Even building a simple house can be a complicated process. In Minneapolis, individuals who desire to construct new homes have to contend with building laws, zoning restrictions and other legal requirements that dictate what they may and may not do with their properties. Due these and the many other limits that a person faces when the person wants to construct a new edifice, some people utilize the services of construction professionals to see their projects through to the end.
One of the most important construction relationships that a person can form in the process of creating a new structure is the one the person makes with his contractor. A contractor can be classified as a general contractor or a subcontractor. A general contractor is one that manages the entirety of a building project, from pouring a foundation to wiring for electricity. A subcontractor is a party that handles a limited scope of the building project.
A contractor contract can contain a host of language. It can address the timeframe for the building project as well as the cost that the contractor has bid for completing the job. It may also contain language regarding who will be at fault is something goes wrong in the process of building the structure.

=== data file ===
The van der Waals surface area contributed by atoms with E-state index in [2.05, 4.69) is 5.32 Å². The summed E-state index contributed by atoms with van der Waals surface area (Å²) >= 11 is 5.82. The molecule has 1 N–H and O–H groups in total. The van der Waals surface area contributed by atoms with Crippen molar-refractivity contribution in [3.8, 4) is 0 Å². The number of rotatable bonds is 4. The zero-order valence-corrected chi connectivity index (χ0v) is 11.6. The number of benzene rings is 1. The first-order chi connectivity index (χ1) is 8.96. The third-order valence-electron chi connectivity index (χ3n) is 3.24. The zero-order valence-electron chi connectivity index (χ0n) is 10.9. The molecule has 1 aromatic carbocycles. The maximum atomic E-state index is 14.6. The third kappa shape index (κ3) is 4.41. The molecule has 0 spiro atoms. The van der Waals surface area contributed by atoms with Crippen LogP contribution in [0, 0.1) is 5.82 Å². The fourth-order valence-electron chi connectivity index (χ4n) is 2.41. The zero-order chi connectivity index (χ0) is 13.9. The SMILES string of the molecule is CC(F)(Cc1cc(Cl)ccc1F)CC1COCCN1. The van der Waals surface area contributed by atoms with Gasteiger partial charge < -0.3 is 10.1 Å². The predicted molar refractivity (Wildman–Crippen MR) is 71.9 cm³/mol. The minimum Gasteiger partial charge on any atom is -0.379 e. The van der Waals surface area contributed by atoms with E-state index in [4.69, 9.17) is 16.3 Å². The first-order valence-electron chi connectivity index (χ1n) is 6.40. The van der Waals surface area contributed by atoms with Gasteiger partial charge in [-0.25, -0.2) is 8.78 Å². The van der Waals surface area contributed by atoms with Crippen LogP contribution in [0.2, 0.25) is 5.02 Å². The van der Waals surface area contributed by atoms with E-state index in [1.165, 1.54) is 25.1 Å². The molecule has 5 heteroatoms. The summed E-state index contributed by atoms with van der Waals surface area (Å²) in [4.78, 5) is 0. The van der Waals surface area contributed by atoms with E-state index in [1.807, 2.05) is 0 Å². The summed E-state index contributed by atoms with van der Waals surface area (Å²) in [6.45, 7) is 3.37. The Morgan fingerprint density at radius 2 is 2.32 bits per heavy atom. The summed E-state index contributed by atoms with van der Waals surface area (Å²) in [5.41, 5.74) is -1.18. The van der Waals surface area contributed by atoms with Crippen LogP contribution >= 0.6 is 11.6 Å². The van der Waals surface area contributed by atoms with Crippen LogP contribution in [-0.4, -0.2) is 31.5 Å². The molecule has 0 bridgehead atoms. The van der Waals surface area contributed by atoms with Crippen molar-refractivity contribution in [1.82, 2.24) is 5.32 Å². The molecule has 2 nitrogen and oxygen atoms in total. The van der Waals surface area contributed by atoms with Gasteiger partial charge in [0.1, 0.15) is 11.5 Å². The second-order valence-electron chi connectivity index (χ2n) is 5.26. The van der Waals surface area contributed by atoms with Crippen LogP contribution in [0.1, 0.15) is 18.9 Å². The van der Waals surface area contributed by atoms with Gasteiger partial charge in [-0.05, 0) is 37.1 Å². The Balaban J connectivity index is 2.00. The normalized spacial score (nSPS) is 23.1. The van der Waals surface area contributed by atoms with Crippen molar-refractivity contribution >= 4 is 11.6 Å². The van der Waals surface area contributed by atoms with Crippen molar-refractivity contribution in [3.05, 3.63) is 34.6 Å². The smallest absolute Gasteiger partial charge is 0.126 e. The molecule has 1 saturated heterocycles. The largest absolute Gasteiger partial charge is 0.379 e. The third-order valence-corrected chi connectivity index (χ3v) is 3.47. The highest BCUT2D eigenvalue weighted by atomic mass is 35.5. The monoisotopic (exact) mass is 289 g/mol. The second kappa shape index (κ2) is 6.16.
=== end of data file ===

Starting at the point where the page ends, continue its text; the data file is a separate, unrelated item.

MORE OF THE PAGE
Even without a specific contractual provision a contractor is bound to avoid negligence in the completion of the person's work. A party may sue a construction contractor for negligence if that contractor fails to exercise the proper standard of care in the work. A construction contract can give rise to other litigation bases, such as breach of contract, breach of warranty and misrepresentation.
Though the use of contractors often helps a person build the home of his dreams, a dispute with his contractor can create legal problems during the building process. A lawsuit can help parties to a construction process get to the bottom of a disagreement. A written contract or agreement may offer some insight into the remedies a person may receive if he litigates a contractor dispute.